Science has an enormous impact on our world, for good and for ill. This means that scientists have a responsibility to consider the consequences of their work and to explain to others its potential benefits and risks.
The Parlee Center for Science and the Common Good helps mold thoughtful and responsible graduates prepared for this task through programs that unite the Ursinus culture of research and creativity with the habits of inquiry and reflection cultivated by the four questions of the Ursinus Open Questions Core Curriculum:
- What should matter to me?
- How should we live together?
- How can we understand the world?
- What will I do?
Beginning with science as one way of understanding the world, the Parlee Center challenges students to consider the connection between science and other ways of understanding – ethical, political, religious, artistic – and to ponder how science can help or hinder our efforts to live together. With programs that involve students from their earliest days on campus, the Parlee Center engages them on key issues that should matter to them, and helps guide them in choosing what they will do.
The Parlee Center supports:
- a speaker series that brings to campus models of civically-engaged scientists;
- a student Fellows program to shape responsible leaders in science;
- the FUTURE summer research program, in which students from groups under-represented in science are guided by faculty and upper-class student mentors;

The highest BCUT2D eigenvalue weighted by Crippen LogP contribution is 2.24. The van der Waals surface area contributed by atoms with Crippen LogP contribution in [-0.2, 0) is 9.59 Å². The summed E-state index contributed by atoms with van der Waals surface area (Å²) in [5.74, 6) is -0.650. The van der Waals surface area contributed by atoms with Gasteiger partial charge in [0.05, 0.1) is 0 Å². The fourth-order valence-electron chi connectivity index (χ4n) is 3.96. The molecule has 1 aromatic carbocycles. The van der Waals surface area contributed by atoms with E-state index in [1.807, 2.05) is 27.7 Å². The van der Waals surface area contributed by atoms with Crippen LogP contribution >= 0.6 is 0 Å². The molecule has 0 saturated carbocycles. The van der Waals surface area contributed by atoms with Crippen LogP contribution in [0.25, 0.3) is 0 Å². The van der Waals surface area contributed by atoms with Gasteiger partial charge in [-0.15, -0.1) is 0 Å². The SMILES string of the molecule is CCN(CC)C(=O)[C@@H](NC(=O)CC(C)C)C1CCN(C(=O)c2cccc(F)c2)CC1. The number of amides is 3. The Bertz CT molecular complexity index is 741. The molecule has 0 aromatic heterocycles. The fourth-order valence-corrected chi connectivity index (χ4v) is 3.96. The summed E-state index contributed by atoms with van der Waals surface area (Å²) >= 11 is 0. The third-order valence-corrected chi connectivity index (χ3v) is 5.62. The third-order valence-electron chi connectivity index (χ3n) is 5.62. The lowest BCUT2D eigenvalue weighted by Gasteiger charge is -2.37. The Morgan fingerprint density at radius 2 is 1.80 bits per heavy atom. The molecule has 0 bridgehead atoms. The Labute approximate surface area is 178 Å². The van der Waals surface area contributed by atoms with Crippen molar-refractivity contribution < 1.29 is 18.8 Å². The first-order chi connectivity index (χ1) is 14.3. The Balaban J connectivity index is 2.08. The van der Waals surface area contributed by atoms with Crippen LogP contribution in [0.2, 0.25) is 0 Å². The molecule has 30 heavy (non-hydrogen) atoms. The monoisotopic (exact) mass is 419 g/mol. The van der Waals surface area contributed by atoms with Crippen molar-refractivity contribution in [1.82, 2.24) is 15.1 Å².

- new courses and internships at the intersection of science and society.
September 10th, 2018
Sep107:00pmOlin AuditoriumWHAT SHOULD MATTER TO ME? Dr. Ted Corbin will speak on the vulnerability of young people, particularly young men of color, to repeated acts of violence, and on treatment programs designed to break the cycle.
October 2nd, 2018
Oct27:00pmOlin AuditoriumWHAT SHOULD MATTER TO ME? The documentary Clínica de Migrantes: Life, Liberty, and the Pursuit of Happiness follows the work of the staff of Puentes de Salud, a Philadelphia medical clinic that serves the city’s undocumented immigrant communities.
October 10th, 2018
Oct107:00pmOlin AuditoriumSCIENCE AS A WAY OF UNDERSTANDING. Dr. Steve Rittenhouse explains how the ability of bacteria to rapidly evolve resistance makes the development of new antibiotics a challenging task indeed.
Susie Zelaya Rivera ’20
Susie Zelaya Rivera ’19 is a Fellow of the Parlee Center for Science and the Common Good. at Ursinus College. She plans to attend med school after Ursinus with a focus on providing proper healthcare to minority populations.